Although a rousingly entertaining yarn in the tradition of its franchise siblings, Harry Potter and the Half-Blood Prince is hardly the strongest member of the bunch. While most critics seemed to have disliked its predecessor’s shift into a darker mood, I welcomed it. It was highly appropriate in the wake of the Dark Lord’s Goblet of Fire return to finally see the shadows falling over Harry Potter. Yes, there were tonal problems in Order of the Phoenix. But those problems appeared in the early sequences featuring the creation of Potter’s ad hoc student army which offered up a jarring Mickey Rooney-Judy Garland “Let’s put on a show” gung-ho-ism that hardly made sense in the middle of that darkening epic.
Whether due to this criticism or not, the filmmakers have jettisoned much of Phoenix’s emotional context. Half-Blood viewers will enjoy its sharp humor and fast pace as well as savor the acting riches provided by the sterling adult supporting cast. Alan Rickman of course is a stand out as he creates a symphony out of frozen stillness, echoing perfectly his character Severus Snape’s tense tightrope suspension between right and wrong. Jim Broadbent mines surprising pathos from his portrayal of new potions master Prof. Slughorn, whose literary version was defined by unsympathetic moral cowardice. Michael Gambon gives his usual solid turn as Dumbledore, and Helena Bonham Carter creates serious chills as the manic Death Eater, Bellatrix. Among the younger cast, Tom Felton shines as an alternately angry and anguished Draco Malfoy, while Emma Watson turns in a funny, first-rate performance as an unexpectedly lovelorn Hermione.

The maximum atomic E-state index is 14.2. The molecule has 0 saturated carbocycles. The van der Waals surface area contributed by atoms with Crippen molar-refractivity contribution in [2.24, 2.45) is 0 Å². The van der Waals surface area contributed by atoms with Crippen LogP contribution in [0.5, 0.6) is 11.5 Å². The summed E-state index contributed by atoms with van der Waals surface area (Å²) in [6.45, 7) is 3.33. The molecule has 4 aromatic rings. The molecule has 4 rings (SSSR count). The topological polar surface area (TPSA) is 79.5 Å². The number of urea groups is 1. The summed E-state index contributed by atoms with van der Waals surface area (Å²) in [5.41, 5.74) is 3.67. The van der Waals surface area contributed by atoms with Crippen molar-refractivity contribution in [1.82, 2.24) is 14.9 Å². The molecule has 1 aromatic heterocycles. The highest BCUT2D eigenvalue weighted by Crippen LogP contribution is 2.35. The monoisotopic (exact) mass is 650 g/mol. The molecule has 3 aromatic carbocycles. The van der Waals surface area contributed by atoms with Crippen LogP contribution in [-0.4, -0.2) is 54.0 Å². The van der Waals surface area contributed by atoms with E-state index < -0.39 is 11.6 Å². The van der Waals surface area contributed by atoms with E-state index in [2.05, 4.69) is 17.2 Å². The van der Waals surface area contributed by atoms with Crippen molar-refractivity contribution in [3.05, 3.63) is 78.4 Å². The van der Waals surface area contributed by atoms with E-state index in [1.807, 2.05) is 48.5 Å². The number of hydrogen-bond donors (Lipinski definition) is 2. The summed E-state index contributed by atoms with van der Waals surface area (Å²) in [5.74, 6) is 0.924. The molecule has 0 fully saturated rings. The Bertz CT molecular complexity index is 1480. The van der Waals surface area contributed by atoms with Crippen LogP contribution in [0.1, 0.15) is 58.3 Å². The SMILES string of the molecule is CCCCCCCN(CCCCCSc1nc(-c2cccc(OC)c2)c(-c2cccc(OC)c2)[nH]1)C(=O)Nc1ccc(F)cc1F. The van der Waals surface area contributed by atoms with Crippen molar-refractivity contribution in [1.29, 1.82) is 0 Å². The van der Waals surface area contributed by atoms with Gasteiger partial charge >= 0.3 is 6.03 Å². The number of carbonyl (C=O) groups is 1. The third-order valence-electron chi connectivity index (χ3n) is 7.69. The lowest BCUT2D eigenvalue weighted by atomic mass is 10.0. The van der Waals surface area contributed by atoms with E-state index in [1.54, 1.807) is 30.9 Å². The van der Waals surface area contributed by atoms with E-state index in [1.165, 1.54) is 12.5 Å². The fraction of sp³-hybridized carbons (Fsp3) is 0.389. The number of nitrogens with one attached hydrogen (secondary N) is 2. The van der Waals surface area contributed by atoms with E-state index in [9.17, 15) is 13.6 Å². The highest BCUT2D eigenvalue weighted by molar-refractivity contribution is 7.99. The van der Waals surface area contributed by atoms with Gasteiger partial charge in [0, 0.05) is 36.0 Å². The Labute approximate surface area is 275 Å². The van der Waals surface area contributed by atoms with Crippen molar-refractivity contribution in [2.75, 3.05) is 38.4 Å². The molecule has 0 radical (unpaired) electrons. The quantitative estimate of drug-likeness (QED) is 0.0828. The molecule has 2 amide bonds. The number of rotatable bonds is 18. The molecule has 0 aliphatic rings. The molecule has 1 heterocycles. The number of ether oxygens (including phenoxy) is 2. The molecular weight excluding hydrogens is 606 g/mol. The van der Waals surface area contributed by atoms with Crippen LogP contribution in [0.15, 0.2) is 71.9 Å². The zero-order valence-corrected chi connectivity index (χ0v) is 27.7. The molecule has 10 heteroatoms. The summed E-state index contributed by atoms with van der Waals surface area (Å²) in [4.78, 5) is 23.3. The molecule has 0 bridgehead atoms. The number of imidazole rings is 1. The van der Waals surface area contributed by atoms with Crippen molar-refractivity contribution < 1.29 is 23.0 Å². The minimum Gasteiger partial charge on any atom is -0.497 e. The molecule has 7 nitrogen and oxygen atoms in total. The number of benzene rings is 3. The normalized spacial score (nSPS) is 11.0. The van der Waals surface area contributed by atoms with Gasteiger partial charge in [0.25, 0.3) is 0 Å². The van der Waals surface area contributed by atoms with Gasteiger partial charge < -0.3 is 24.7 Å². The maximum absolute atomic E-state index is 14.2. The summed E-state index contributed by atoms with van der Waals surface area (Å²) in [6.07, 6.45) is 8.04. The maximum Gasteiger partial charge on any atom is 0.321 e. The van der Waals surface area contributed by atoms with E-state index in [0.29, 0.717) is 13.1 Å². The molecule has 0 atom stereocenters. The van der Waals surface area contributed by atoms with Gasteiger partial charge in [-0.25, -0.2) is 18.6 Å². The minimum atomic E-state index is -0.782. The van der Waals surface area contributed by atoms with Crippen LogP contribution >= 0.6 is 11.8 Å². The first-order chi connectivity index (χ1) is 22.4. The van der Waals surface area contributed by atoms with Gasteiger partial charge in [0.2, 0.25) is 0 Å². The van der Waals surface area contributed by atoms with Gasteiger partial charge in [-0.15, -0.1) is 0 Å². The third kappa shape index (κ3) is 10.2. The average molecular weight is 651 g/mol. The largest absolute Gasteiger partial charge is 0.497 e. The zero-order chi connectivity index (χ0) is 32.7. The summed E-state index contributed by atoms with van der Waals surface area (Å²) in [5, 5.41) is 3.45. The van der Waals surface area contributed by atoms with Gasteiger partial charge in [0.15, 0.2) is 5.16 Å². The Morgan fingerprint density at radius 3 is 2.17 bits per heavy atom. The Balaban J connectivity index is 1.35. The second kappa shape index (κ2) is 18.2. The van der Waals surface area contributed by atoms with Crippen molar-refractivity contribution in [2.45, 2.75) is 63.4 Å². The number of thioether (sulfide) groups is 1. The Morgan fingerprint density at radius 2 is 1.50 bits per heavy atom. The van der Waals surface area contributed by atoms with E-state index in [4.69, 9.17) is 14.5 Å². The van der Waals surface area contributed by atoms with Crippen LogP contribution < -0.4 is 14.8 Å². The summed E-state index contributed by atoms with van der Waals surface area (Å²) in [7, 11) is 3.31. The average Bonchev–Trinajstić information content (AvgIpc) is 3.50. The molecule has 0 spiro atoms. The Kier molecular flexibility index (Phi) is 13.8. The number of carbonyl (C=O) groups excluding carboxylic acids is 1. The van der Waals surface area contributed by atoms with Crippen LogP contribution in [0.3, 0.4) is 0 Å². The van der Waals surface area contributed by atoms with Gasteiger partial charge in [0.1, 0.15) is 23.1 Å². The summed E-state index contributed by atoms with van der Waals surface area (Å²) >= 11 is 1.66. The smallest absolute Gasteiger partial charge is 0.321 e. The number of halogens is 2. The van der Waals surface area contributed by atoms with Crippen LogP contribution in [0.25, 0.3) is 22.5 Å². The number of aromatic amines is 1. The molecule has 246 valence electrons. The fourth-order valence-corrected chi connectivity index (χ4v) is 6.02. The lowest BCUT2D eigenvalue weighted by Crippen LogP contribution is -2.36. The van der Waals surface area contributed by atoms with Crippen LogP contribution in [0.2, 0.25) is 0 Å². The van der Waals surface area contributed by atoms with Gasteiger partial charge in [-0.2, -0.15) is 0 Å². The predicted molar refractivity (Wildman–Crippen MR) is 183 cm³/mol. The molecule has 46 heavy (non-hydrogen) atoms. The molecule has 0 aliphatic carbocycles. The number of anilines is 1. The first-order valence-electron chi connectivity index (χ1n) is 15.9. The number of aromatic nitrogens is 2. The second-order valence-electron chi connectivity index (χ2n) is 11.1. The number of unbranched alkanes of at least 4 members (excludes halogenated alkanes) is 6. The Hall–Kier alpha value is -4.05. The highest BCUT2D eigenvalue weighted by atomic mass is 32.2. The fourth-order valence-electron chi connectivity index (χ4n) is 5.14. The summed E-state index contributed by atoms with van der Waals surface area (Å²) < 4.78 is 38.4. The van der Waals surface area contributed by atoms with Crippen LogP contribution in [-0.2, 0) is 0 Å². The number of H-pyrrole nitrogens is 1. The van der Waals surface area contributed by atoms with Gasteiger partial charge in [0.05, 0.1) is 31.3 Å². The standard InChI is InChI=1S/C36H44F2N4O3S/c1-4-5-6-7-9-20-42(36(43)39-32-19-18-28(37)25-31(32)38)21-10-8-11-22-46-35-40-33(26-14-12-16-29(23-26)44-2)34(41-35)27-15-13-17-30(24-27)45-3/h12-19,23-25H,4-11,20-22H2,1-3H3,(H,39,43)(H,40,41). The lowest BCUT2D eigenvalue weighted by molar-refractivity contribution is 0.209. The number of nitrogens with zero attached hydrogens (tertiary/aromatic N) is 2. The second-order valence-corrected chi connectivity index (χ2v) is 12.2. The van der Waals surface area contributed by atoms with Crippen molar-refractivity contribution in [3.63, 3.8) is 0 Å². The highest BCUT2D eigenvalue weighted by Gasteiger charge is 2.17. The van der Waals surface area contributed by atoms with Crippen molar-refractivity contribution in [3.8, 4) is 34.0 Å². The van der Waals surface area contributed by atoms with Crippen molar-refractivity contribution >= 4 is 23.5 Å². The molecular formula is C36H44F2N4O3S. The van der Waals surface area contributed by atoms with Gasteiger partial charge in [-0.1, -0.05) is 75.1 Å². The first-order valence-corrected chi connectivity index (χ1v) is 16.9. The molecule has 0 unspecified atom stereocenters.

However, those of you who’ve read the book, especially those who’ve read the entire series, may feel as if watching Half-Blood is the cinematic equivalent of reading Cliff Notes. True, a new cinematographer gives the film an invigorating visual immediacy. More than in any other installment, Half-Blood Prince’s vivid yet smudged palette looks as if you could reach out and touch the colors, smearing them across the screen in a stain that perfectly embodies the characters’ murky, messy human struggle to choose between right and wrong. That’s offset, though, by a cramped screen, oddly paced editing, and, worst of all, a screenplay that excises critical narrative threads, adding up to a film that feels hollow at its center. While viewers will eventually learn the identity of the Half-Blood Prince this movie will never explain why they should care. Admittedly, the book is massive and cuts for big-screen adaptation were unavoidable, even welcome. But the filmmakers’ decision not to integrate the novel’s darker themes of racism with the lighter focus on teen romance guts the moral heart of the story, creating a serious thematic continuity break in the film franchise so far. While the movie is definitely worth seeing, read the book if you want to know what’s really at stake as the first of the Deathly Hallows sequels is set to descend later this year.
-- Copyright T.L. Heard 2009